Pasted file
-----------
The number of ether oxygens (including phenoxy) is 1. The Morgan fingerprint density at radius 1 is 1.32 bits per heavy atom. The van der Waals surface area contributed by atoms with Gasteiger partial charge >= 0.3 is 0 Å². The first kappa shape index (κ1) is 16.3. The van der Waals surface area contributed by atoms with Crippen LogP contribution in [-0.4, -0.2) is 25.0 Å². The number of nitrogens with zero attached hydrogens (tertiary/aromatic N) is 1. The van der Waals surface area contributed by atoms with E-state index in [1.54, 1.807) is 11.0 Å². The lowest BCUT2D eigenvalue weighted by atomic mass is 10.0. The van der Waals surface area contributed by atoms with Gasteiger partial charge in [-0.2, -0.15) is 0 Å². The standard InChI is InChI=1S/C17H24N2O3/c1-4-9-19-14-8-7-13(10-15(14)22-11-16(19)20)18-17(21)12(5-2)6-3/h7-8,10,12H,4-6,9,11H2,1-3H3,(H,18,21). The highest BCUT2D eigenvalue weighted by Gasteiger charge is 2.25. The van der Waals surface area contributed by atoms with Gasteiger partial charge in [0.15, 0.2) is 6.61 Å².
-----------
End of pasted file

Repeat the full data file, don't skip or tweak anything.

The number of ether oxygens (including phenoxy) is 1. The Morgan fingerprint density at radius 1 is 1.32 bits per heavy atom. The van der Waals surface area contributed by atoms with Gasteiger partial charge >= 0.3 is 0 Å². The first kappa shape index (κ1) is 16.3. The van der Waals surface area contributed by atoms with Crippen LogP contribution in [-0.4, -0.2) is 25.0 Å². The number of nitrogens with zero attached hydrogens (tertiary/aromatic N) is 1. The van der Waals surface area contributed by atoms with E-state index in [1.54, 1.807) is 11.0 Å². The lowest BCUT2D eigenvalue weighted by atomic mass is 10.0. The van der Waals surface area contributed by atoms with Gasteiger partial charge in [-0.2, -0.15) is 0 Å². The standard InChI is InChI=1S/C17H24N2O3/c1-4-9-19-14-8-7-13(10-15(14)22-11-16(19)20)18-17(21)12(5-2)6-3/h7-8,10,12H,4-6,9,11H2,1-3H3,(H,18,21). The highest BCUT2D eigenvalue weighted by Gasteiger charge is 2.25. The van der Waals surface area contributed by atoms with Gasteiger partial charge in [0.15, 0.2) is 6.61 Å².